Saturday, February 6, 2010

Oregon Trail Quilt: Prairie Flower

I found a great video of someone else who unpicks seams the exact same way I do, with a rotary cutter! I thought this would be a great place to store the location.

The block for this month is called Prairie Flower.
Here are my completed blocks. Surprisingly, I was done by January 4th! The teacher said that since we had to cut out (64) 1 1/2" squares it would probably be best to not plan on sewing the block together the night before. So I started the day I got home and finished a few days later. I decided publish the blog post on the first Saturday of the month, just to be consistent.

Here are the instructions we received:

You should be able to click on the image above and then right-click and save as to your computer.

Of course Quilter's Cache has an excellent tutorial found here. However, their pattern makes a 9" finished block and I am sewing 6" finished blocks. So their step-by-step directions are excellent, but I am using the sizes that were given in our instructions.

And because I knew those tiny squares were going to give me grief, I decided to paper piece them. Here is the pattern I drew up for paper piecing the corners and middle-sides of the block:

Here are some helpful hints that I discovered while sewing this block:
The kit instructions say that we should have 45" of fabrics A, B, and C. My pieces were only 42". Instead of cutting the A1, B, and C pieces 1/4" bigger than the instructions, I was only able to cut A1 to 1 5/8" and the B and C (2 1/2") squares to 2 5/8" (I cut A2 to exactly 2 1/2" because it wasn't part of a smaller sub-block).

Cutting the A1, B, and C fabrics (excluding the center A2) as large as your fabric pieces will allow will let you trim each sub-block to exactly 2 1/2" making it much easier to finish the block to the correct measurements.

I found that I can pin all three pieces of each sub-block to the paper and then sew.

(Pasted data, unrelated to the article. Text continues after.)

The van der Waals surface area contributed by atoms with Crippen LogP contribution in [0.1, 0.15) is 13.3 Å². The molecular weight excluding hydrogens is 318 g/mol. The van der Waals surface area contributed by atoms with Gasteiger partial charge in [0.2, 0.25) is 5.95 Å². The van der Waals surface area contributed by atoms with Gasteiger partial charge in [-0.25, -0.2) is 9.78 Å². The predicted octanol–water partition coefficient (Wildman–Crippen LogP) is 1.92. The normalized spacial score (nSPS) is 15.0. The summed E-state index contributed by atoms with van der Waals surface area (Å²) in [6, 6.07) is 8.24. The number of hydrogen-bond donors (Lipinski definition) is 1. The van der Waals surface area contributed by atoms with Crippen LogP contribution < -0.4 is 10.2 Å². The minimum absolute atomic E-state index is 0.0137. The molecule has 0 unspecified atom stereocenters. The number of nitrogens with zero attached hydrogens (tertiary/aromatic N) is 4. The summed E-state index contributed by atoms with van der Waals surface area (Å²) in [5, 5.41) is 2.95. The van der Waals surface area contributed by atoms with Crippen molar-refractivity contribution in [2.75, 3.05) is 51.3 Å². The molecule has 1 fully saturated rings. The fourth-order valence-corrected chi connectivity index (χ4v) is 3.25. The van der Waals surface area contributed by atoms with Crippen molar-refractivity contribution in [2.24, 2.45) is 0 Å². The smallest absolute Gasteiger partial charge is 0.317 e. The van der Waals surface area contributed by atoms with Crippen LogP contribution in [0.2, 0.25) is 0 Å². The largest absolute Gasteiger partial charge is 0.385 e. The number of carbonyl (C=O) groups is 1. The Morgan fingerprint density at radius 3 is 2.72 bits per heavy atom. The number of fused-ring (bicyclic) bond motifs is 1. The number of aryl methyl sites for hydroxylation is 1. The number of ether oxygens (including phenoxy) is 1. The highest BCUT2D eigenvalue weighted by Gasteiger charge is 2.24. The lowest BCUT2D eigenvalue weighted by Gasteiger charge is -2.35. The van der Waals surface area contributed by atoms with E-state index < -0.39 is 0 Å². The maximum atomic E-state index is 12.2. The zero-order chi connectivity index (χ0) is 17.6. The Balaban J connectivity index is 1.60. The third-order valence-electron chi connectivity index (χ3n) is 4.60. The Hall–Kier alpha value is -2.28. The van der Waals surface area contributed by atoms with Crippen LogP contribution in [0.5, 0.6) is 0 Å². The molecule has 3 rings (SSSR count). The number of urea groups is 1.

I have one directional fabric so I drew a line on my papers to show which way the direction of the fabric should go. That way when I pin I will get all the lines going in the same direction. Otherwise I would end up with more than half going one way and only a few going a different way. I would probably be the only one that would notice in the finished quilt, but as long as I recognized it as I was starting, I thought it would be best to take care in my pinning and sewing.

Yes, it does take longer to paper piece than to draw the lines on A1 and piece the traditional way. But my squares are turning out exactly 2 1/2" this way and I'm sure that I wouldn't get the sub-blocks to turn out as well if I used the traditional sewing instructions.

Here's a photo of some of the finished sub-blocks, some of the pinned blocks (from the back) and some of the fabric before pinning.
Clockwise from top left: finished corner sub-block sewn and trimmed, pinned sub-block, A1 squares ready to pin, papers ready for side-middle blocks, B squares ready to pin, pinned side-middle blocks ready to sew.
In the photo above I have already worked 1 1/2 hours on the blocks. The teacher was right when she said don't wait until the night before to start this block! It took me another 3 hours to finish the four blocks.

Here is the full text of the instructions I worked up for my friends.

5 Instructions for Paper Piecing                                                                                                                                            

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